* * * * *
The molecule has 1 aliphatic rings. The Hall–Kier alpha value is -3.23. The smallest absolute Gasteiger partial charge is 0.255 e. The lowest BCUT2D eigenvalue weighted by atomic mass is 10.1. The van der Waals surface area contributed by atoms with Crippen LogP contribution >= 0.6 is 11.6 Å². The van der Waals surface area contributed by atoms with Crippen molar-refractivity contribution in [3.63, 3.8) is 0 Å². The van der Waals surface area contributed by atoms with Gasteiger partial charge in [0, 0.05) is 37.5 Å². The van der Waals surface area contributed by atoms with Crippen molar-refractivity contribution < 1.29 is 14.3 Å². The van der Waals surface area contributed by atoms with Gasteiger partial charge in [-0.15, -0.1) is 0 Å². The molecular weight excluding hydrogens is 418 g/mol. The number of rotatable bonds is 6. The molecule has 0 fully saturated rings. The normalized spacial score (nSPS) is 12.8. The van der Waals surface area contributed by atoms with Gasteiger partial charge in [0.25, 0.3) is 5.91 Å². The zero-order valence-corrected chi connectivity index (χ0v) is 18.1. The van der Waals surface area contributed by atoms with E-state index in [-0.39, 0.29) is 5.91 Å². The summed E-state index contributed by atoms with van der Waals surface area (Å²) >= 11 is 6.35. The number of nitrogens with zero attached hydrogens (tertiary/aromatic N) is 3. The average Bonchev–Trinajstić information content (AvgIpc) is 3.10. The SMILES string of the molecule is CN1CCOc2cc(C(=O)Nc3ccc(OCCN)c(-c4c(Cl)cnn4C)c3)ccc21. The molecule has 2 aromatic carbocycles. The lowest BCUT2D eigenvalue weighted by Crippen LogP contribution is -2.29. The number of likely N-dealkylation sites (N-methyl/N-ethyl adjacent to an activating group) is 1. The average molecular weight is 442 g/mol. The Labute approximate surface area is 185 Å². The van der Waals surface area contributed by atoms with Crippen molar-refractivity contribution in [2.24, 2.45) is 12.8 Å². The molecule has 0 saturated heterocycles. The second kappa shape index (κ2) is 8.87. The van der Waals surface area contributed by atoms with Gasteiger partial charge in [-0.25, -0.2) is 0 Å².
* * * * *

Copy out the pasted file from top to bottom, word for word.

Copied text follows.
The molecule has 1 aliphatic rings. The Hall–Kier alpha value is -3.23. The smallest absolute Gasteiger partial charge is 0.255 e. The lowest BCUT2D eigenvalue weighted by atomic mass is 10.1. The van der Waals surface area contributed by atoms with Crippen LogP contribution >= 0.6 is 11.6 Å². The van der Waals surface area contributed by atoms with Crippen molar-refractivity contribution in [3.63, 3.8) is 0 Å². The van der Waals surface area contributed by atoms with Gasteiger partial charge in [0, 0.05) is 37.5 Å². The van der Waals surface area contributed by atoms with Crippen molar-refractivity contribution < 1.29 is 14.3 Å². The van der Waals surface area contributed by atoms with Gasteiger partial charge in [-0.15, -0.1) is 0 Å². The molecular weight excluding hydrogens is 418 g/mol. The number of rotatable bonds is 6. The molecule has 0 fully saturated rings. The normalized spacial score (nSPS) is 12.8. The van der Waals surface area contributed by atoms with Gasteiger partial charge in [0.25, 0.3) is 5.91 Å². The zero-order valence-corrected chi connectivity index (χ0v) is 18.1. The van der Waals surface area contributed by atoms with E-state index in [-0.39, 0.29) is 5.91 Å². The summed E-state index contributed by atoms with van der Waals surface area (Å²) >= 11 is 6.35. The number of nitrogens with zero attached hydrogens (tertiary/aromatic N) is 3. The average Bonchev–Trinajstić information content (AvgIpc) is 3.10. The SMILES string of the molecule is CN1CCOc2cc(C(=O)Nc3ccc(OCCN)c(-c4c(Cl)cnn4C)c3)ccc21. The molecule has 2 aromatic carbocycles. The lowest BCUT2D eigenvalue weighted by Crippen LogP contribution is -2.29. The number of likely N-dealkylation sites (N-methyl/N-ethyl adjacent to an activating group) is 1. The average molecular weight is 442 g/mol. The Labute approximate surface area is 185 Å². The van der Waals surface area contributed by atoms with Crippen molar-refractivity contribution in [2.24, 2.45) is 12.8 Å². The molecule has 0 saturated heterocycles. The second kappa shape index (κ2) is 8.87. The van der Waals surface area contributed by atoms with Gasteiger partial charge in [-0.25, -0.2) is 0 Å².